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Obamas Arrive at Buckingham Palace to Open State Visit

Obama and Cameron Pledge Economic, Security Cooperation
The U.S. president was greeted at Buckingham Palace by Queen Elizabeth II and Prince Philip, who will be the hosts for a state dinner tonight. Photographer: Simon Dawson/Bloomberg

President Barack Obama and first lady Michelle Obama began their state visit to the U.K. with a welcome to Buckingham Palace from Queen Elizabeth II and Prince Philip, the Duke of Edinburgh, followed by a tour and private lunch.

Obama, 49, led by Prince Philip, 89, watched as troops of the guard of honor, 1st Battalion Scots Guards, delivered a royal salute. Members of the Guard band, dressed in cardinal red uniforms, played the U.S. national anthem in the palace’s gardens. A 41-gun salute sounded from Green Park, where the cannons fired while the queen, 85, and the first lady looked atop the steps of the palace’s west terrace. Across town, at the Tower of London, there was a 61-gun salute.

The state visit is a chance to strengthen ties between the two countries, said Heather Conley, director of the Europe Program at the Center for Strategic and International Studies in Washington.

“The focus for the visit of the U.K. is really to put the ‘special’ back into the U.S.-U.K. special relationship,” she said at a briefing last week.

Tomorrow the president will address both houses of Parliament, an “anchor speech of this trip to Europe,” said Ben Rhodes, the U.S. deputy national security adviser for strategic communications. Rhodes told reporters last week that in light of the tumult in the Middle East and North Africa, “it’s imperative” that the U.S. and Europe work at “retaining and strengthening our cooperation around the world.”

Cameron Meeting

Obama met briefly today with Prime Minister David Cameron and the two leaders will have more extensive talks tomorrow, followed by a news conference.

The queen showed the president and first lady the suite where they will be staying at Buckingham Palace during the next two nights, which was last occupied by Price William and Catherine, the duke and duchess of Cambridge, on their wedding night, according to a palace spokesman, who spoke on condition of anonymity. The Obamas also met the couple, who recently returned from a honeymoon.

Earlier, at Winfield House, the U.S ambassador’s official residence where they spent last night, Obama met Prince Charles and his wife, Camilla.

Gifts Exchanged

In an exchange of gifts, the queen presented Obama a selection of letters from the royal archives sent or received by Queen Victoria from U.S. presidents starting with John Quincy Adams up to William McKinley. Michelle Obama was given an antique brooch in the form of roses made from gold and red coral.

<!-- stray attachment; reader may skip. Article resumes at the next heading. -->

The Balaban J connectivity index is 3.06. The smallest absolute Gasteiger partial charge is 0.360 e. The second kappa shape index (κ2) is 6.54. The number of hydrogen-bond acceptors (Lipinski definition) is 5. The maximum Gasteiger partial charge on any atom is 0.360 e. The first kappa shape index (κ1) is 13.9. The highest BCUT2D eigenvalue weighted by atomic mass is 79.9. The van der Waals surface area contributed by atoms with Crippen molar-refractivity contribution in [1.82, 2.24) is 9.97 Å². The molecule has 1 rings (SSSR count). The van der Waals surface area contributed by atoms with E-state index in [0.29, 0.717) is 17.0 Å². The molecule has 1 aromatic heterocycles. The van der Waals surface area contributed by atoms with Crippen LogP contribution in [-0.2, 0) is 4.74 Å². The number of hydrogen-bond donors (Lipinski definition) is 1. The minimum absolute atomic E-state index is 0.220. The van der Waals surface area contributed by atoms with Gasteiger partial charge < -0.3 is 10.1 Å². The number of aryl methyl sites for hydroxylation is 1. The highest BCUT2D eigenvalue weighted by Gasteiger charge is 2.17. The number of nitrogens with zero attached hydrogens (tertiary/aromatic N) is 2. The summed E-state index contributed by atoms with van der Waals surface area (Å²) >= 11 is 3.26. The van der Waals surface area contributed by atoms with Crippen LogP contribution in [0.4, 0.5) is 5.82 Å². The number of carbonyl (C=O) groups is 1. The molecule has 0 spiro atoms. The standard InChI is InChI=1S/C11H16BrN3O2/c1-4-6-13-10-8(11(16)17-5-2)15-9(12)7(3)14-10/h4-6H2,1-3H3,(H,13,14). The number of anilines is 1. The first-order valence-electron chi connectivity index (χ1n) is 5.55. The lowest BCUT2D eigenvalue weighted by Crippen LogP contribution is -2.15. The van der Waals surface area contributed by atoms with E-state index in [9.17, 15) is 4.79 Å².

The president and first lady gave the queen a handmade leather-bound volume containing memorabilia and photographs of the visit to the U.S. by her parents, King George VI and Queen Elizabeth, in 1939. It was the first such visit by a reigning British monarch to the U.S. Prince Philip received a custom-made set of horse bits and shanks engraved with the presidential seal.

In honor of the recent marriage of the duke and duchess of Cambridge, the president and the first lady gave six donated MacBook notebook computers to PeacePlayers International, a global nonprofit organization founded by two Americans in Northern Ireland. The duke and duchess of Cambridge asked guests at their wedding to make donations in lieu of presents and listed the organization as one of their preferred charities.

Pingpong Loss

After lunch, the president and first lady viewed exhibits from the royal collection at the Portrait Gallery and toured Westminster Abbey. Obama also met with Cameron at 10 Downing Street and with opposition Labour Party leader, Ed Miliband.

After the meeting at 10 Downing Street, the day of royal protocols, palace meals and official meetings was broken by a side trip to an underprivileged school in south London. Obama and Cameron toured the Globe Academy, a charter school that specializes in math and performing arts. There, they challenged two students to a game of pingpong doubles, which the two world leaders, with their jackets removed and paddles in their left hands, appeared to lose. “You guys are too good,” said Obama.

The president left Dublin for the U.K. yesterday, a day earlier than scheduled to stay ahead of a volcanic ash cloud spewing from Iceland. Tonight will be capped by a state dinner hosted by Queen Elizabeth II at Buckingham Palace.

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